- Therefore, you should pretend to be healthy and ‘normal’ and not challenge the perception that it’s possible to lead a fulfilling life with a rare disease.
If you still don’t get it, let’s try this:
- Black people in the United States are discriminated against and profiled as more violent, less intelligent, etc.
- High-achieving black people make racists upset and are targeted by the aforementioned racists.
- Therefore, black people should avoid being in positions of power. For their own good.
If your name isn’t Jeff Sessions, reading that probably made you throw up in your mouth a bit. That’s the point.
Most us on Team Rare Disease got help from fellow patients whom we have never met. The argument that successful people with rare diseases should pull up the ladder and refuse to ‘pay it forward’ by re-sharing that lifesaving information is revolting. It asks us to be pointlessly selfish, to conceal valuable information and perpetrate shame and silence around chronic illness and disability for no discernible gain. It’s not as though my silence will save the Affordable Care Act or stop the murders of people with disabilities or advance medical research. The ‘shut up for your own good’ argument asks us not only to throw our compatriots under the bus for our own short-term gain (which is immoral enough) but to prioritize the desire of bigots to live in a bubble (in which ideas such as ‘people with disabilities have no quality of life’ go unchallenged) over the very concrete needs of people who could benefit from activism and awareness.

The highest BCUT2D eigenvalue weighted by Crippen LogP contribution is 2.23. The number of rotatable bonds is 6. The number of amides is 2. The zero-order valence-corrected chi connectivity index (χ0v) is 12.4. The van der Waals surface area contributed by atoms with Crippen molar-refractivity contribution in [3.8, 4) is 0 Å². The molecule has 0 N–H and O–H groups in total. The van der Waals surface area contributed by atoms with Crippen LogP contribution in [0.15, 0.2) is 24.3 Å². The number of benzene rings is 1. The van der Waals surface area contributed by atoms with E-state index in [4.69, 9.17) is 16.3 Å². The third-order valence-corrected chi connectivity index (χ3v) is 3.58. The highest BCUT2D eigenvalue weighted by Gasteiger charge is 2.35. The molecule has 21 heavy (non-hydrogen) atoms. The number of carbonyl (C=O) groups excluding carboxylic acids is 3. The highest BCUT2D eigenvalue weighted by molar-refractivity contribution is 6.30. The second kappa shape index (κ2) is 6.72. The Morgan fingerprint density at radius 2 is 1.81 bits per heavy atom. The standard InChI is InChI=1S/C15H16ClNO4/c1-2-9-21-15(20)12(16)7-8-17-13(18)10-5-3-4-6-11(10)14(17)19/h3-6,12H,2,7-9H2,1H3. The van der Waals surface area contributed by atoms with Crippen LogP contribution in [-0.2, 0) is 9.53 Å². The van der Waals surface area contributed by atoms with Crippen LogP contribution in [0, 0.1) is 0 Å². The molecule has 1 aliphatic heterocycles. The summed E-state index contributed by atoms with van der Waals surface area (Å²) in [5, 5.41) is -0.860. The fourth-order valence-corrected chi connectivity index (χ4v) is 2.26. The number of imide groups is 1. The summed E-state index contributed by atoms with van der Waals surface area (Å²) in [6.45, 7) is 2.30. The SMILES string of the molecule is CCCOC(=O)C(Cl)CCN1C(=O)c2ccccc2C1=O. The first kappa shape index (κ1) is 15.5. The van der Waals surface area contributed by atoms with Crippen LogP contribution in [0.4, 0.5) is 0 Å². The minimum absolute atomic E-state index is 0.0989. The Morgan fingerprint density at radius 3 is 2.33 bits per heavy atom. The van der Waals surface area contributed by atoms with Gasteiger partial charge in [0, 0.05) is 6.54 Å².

So my answer is no. I will not shut up. The only way to challenge the negative perceptions of people with chronic illness and disability is to speak up and tell our stories. We cannot let concern trolls take our voice away. I will continue to tell people that we on Team Rare Disease can love and achieve, that we do not have to put our lives on hold while passively waiting for a cure, that we want our rights and nothing less. I will continue to advocate not just for myself, but for the thirty million Americans with rare diseases, and the millions more who join us under the ‘disability’ umbrella.
Show me a historical example wherein a group of people improved their lot in life by quietly complying with their own oppression, and I’ll eat my shoe. So instead of sitting on my ass and hoping that medical system will magically get its act together or fascist governments will cease their attacks on healthcare access, I’ll see you in the (virtual) streets.
*’Disability’ is a remarkably diverse group united by common political aims. I was convinced by the inimitable Alice Wong that we have much to gain by uniting under this banner. My specific needs might be different than those of, say, a healthy dyslexic person or a wheelchair user or a cancer survivor, but we all rely on legal protection from the ADA and healthcare protection from the ACA and thus benefit from uniting under a shared label.